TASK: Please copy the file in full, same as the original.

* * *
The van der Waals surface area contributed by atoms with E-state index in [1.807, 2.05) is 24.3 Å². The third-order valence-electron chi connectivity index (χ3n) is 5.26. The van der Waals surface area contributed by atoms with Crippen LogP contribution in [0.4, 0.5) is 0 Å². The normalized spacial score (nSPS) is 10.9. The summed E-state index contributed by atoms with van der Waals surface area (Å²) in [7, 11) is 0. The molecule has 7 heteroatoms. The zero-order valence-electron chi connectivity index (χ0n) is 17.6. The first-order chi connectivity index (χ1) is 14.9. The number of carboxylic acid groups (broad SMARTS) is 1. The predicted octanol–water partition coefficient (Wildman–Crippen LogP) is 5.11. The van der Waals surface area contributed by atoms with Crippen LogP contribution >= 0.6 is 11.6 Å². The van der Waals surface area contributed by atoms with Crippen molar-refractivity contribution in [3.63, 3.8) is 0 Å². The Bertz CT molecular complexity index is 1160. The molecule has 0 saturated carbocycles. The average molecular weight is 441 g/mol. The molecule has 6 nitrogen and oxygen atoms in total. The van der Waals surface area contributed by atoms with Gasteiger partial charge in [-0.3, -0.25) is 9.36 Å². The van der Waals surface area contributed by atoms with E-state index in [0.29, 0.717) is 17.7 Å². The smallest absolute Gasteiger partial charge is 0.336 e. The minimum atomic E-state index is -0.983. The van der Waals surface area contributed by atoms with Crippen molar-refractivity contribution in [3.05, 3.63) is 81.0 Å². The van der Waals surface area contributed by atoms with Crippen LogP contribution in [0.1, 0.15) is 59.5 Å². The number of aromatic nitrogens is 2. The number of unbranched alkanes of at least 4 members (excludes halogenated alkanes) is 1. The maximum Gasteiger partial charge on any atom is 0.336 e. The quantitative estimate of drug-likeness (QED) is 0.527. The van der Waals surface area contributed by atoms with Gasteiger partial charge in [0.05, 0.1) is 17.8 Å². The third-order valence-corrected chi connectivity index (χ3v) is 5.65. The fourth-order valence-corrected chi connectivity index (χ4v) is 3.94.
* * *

The van der Waals surface area contributed by atoms with E-state index in [1.807, 2.05) is 24.3 Å². The third-order valence-electron chi connectivity index (χ3n) is 5.26. The van der Waals surface area contributed by atoms with Crippen LogP contribution in [0.4, 0.5) is 0 Å². The normalized spacial score (nSPS) is 10.9. The summed E-state index contributed by atoms with van der Waals surface area (Å²) in [7, 11) is 0. The molecule has 7 heteroatoms. The zero-order valence-electron chi connectivity index (χ0n) is 17.6. The first-order chi connectivity index (χ1) is 14.9. The number of carboxylic acid groups (broad SMARTS) is 1. The predicted octanol–water partition coefficient (Wildman–Crippen LogP) is 5.11. The van der Waals surface area contributed by atoms with Crippen LogP contribution >= 0.6 is 11.6 Å². The van der Waals surface area contributed by atoms with Crippen molar-refractivity contribution in [3.63, 3.8) is 0 Å². The Bertz CT molecular complexity index is 1160. The molecule has 0 saturated carbocycles. The average molecular weight is 441 g/mol. The molecule has 6 nitrogen and oxygen atoms in total. The van der Waals surface area contributed by atoms with Gasteiger partial charge in [-0.3, -0.25) is 9.36 Å². The van der Waals surface area contributed by atoms with E-state index in [0.29, 0.717) is 17.7 Å². The smallest absolute Gasteiger partial charge is 0.336 e. The minimum atomic E-state index is -0.983. The van der Waals surface area contributed by atoms with Crippen molar-refractivity contribution in [3.05, 3.63) is 81.0 Å². The van der Waals surface area contributed by atoms with Crippen LogP contribution in [0.1, 0.15) is 59.5 Å². The number of aromatic nitrogens is 2. The number of unbranched alkanes of at least 4 members (excludes halogenated alkanes) is 1. The maximum Gasteiger partial charge on any atom is 0.336 e. The quantitative estimate of drug-likeness (QED) is 0.527. The van der Waals surface area contributed by atoms with Gasteiger partial charge in [0.05, 0.1) is 17.8 Å². The third-order valence-corrected chi connectivity index (χ3v) is 5.65. The fourth-order valence-corrected chi connectivity index (χ4v) is 3.94.